FORT COLLINS, Colo. (AP) — Continued warming of the ocean will spur high hurricane activity in the Atlantic basin this season and increase the probability of a storm moving inland, forecasters say.
An updated forecast by William Gray and his team at Colorado State University, released a day before the official start of hurricane season, predicts 15 named storms, with eight of those becoming hurricanes. Four of the hurricanes are expected to be intense, with sustained winds of 111 mph or greater.
An earlier forecast predicted a total of 13 named storms and seven hurricanes, three of which were expected to be intense.
"We have adjusted our forecast upward from our early April forecast and now expect tropical cyclone activity to be about 170% of the average seasonal activity," said Gray, an atmospheric science professor.
The long-term average is 9.6 named storms, 5.9 hurricanes and 2.3 intense hurricanes per year. Tropical storms get names once they reach 40 mph. A storm becomes a hurricane when winds reach 74 mph.
The official forecast from the National Oceanic and Atmospheric Administration, released earlier this month, predicted that there would be 15 named storms, of which nine would become hurricanes.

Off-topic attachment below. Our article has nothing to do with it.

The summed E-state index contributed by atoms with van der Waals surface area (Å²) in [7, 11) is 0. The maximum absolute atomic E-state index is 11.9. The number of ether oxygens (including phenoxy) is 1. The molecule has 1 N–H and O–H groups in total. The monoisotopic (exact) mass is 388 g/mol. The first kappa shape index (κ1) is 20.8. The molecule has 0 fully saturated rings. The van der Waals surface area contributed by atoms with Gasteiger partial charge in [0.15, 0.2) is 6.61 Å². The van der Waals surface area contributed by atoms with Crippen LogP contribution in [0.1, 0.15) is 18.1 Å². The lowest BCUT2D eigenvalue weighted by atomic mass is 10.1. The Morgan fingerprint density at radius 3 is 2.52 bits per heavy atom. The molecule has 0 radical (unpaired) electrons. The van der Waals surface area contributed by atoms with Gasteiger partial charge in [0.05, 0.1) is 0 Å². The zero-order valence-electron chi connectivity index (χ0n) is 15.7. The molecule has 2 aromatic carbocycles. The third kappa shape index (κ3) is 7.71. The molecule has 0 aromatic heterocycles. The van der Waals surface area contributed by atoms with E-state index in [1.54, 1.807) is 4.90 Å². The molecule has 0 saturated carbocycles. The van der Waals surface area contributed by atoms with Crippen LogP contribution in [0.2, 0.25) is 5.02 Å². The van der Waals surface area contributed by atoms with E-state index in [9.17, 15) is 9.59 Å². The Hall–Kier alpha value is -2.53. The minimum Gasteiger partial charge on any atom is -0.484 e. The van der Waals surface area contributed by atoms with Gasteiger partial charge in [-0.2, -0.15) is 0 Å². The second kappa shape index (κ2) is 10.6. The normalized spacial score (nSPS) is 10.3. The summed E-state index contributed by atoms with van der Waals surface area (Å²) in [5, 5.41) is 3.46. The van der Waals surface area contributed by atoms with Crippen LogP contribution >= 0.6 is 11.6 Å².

Continued warming of the Atlantic Ocean and the decreased likelihood of an El Niño this summer and fall prompted the team to revise its prediction upward, forecaster Philip Klotzbach said.
The team also said there is a 77% chance of at least one major hurricane making landfall in the United States this year. The long-term average is 52%.
The forecast said the probability of an intense hurricane hitting the East Coast, including the Florida Peninsula, is 59%, compared with the long-term average of 31%. For the Gulf Coast, from the Florida Panhandle to Brownsville, Texas, the chance is 44%, compared with the long-term average of 30%.
In the last 10 years, the Atlantic Basin has experienced 137 named storms, 77 hurricanes and 38 major hurricanes. During that period, only six of the 38 major Atlantic basin hurricanes crossed the U.S. coastline In 2004, three major hurricanes made landfall.
Gray and his team will issue more updates on Aug. 5, Sept. 2 and Oct. 3.
|Forecast Parameter|| |
|Named Storms|| |
|Named Storm Days|| |
|Hurricane Days|| |
|Intense Hurricanes|| |
|Intense Hurricane Days|| |
|Net Tropical Cyclone Activity|| |
* Table extracted From Colorado State University's 2005 Extended Range Forecast